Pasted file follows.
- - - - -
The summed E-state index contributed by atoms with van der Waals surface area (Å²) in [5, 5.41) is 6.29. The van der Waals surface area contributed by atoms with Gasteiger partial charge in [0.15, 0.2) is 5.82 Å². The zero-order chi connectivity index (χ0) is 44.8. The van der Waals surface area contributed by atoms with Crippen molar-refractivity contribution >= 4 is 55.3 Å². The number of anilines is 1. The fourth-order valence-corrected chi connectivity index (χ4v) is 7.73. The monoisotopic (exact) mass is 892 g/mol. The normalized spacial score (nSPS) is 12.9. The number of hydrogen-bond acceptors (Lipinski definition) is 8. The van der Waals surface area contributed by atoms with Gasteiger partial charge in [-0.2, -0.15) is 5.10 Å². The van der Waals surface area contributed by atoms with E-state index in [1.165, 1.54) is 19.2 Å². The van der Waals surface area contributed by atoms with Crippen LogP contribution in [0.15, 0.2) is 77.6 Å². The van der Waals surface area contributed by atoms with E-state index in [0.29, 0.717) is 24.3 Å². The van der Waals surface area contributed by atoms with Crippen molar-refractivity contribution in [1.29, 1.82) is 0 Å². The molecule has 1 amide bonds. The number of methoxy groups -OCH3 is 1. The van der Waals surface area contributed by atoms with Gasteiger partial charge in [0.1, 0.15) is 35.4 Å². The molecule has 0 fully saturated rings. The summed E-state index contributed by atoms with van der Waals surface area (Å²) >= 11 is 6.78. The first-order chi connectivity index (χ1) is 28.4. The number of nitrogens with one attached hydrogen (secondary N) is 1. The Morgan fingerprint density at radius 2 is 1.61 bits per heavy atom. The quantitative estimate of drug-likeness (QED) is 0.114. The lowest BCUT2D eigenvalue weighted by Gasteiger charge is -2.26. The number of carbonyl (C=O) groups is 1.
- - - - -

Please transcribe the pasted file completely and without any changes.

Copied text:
The summed E-state index contributed by atoms with van der Waals surface area (Å²) in [5, 5.41) is 6.29. The van der Waals surface area contributed by atoms with Gasteiger partial charge in [0.15, 0.2) is 5.82 Å². The zero-order chi connectivity index (χ0) is 44.8. The van der Waals surface area contributed by atoms with Crippen molar-refractivity contribution >= 4 is 55.3 Å². The number of anilines is 1. The fourth-order valence-corrected chi connectivity index (χ4v) is 7.73. The monoisotopic (exact) mass is 892 g/mol. The normalized spacial score (nSPS) is 12.9. The number of hydrogen-bond acceptors (Lipinski definition) is 8. The van der Waals surface area contributed by atoms with Gasteiger partial charge in [-0.2, -0.15) is 5.10 Å². The van der Waals surface area contributed by atoms with E-state index in [1.165, 1.54) is 19.2 Å². The van der Waals surface area contributed by atoms with Crippen LogP contribution in [0.15, 0.2) is 77.6 Å². The van der Waals surface area contributed by atoms with E-state index in [0.29, 0.717) is 24.3 Å². The van der Waals surface area contributed by atoms with Crippen molar-refractivity contribution in [1.29, 1.82) is 0 Å². The molecule has 1 amide bonds. The number of methoxy groups -OCH3 is 1. The van der Waals surface area contributed by atoms with Gasteiger partial charge in [0.1, 0.15) is 35.4 Å². The molecule has 0 fully saturated rings. The summed E-state index contributed by atoms with van der Waals surface area (Å²) >= 11 is 6.78. The first-order chi connectivity index (χ1) is 28.4. The number of nitrogens with one attached hydrogen (secondary N) is 1. The Morgan fingerprint density at radius 2 is 1.61 bits per heavy atom. The quantitative estimate of drug-likeness (QED) is 0.114. The lowest BCUT2D eigenvalue weighted by Gasteiger charge is -2.26. The number of carbonyl (C=O) groups is 1.